I spiritually carried Karen in my heart for decades. Everywhere traveled, a part of her remained alive in my heart. And throughout all the years, through all my spectacular failures, I am now forced to breathe differently. I am forced to accept the crushing gravity of loss of death. It wasn’t supposed to be this way. I (the UB) was supposed to die first.

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Working well into late Friday night, my boss messaged from California. “Why are you online this late on Friday?” I responded by texting that I was working on COVID research. “I thought so,” he said. “I remember you stating you slept 12 hours a day during Christmas break. You perform outstanding work for us, but I need for you to logoff. Get some rest. NOW.” He’s right, I should rest, but the battle is personal.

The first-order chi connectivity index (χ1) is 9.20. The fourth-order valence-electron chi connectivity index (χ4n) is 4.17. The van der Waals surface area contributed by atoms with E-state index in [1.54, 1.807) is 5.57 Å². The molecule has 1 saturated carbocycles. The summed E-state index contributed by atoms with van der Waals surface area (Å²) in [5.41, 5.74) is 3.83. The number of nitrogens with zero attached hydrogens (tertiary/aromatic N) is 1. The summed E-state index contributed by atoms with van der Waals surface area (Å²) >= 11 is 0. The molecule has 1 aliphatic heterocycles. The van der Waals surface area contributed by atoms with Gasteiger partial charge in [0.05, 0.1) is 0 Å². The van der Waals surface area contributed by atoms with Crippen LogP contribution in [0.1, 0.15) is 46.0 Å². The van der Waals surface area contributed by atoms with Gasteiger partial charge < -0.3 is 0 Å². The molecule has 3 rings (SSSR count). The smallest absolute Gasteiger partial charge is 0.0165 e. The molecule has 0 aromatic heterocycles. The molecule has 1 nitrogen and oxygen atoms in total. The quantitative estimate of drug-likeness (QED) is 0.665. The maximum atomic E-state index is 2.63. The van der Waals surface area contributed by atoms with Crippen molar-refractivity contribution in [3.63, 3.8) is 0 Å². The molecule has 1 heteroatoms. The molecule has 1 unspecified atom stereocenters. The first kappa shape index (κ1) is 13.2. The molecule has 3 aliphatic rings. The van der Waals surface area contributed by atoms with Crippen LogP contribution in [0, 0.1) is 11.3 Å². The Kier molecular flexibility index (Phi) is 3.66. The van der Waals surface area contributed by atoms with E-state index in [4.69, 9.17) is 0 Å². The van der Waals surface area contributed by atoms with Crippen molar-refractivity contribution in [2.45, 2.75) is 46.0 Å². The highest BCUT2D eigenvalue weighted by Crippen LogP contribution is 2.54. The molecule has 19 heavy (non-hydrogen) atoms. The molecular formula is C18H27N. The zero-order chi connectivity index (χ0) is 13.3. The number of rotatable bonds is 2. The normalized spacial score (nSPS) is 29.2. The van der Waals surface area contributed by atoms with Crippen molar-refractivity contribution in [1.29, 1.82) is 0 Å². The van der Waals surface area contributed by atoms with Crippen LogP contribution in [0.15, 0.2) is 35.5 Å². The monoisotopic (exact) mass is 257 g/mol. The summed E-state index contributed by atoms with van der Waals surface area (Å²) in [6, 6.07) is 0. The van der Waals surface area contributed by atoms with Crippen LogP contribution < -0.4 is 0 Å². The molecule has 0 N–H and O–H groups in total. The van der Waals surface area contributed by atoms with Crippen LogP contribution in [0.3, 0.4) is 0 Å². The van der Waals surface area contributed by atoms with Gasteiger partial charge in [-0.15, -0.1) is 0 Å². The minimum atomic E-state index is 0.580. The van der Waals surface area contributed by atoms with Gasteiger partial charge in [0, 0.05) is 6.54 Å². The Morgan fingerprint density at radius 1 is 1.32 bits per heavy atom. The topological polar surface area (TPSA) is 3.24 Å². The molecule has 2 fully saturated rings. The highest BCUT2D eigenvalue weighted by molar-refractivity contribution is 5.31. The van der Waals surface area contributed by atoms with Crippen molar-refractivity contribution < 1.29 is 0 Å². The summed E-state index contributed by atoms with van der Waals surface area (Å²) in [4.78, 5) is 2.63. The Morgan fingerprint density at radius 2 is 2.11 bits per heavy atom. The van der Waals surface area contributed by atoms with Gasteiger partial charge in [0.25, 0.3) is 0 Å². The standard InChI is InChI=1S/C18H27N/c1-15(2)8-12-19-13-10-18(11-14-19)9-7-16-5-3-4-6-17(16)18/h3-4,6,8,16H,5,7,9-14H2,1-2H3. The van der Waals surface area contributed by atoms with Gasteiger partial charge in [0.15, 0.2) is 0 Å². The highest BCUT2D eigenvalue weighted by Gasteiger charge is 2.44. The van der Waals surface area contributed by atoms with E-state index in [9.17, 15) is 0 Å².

My boss doesn’t know my father died from COVID. My mother called on a Friday “…Dad was tested for COVID this past Tuesday. His results came back today indicating he had COVID. But there’s good news. The nurse indicates he only has a fever. So, he might be ok. Right?” I knew otherwise. I knew that an 89 year-old man, paralyzed on the left side from stroke, suffering dementia, and possible heart issues would probably not survive. I knew that the eleven days post-COVID infection would be critical. Sure enough, when I received my mother’s 3:15 AM text eight days later, “Call me,” I instinctively knew he passed.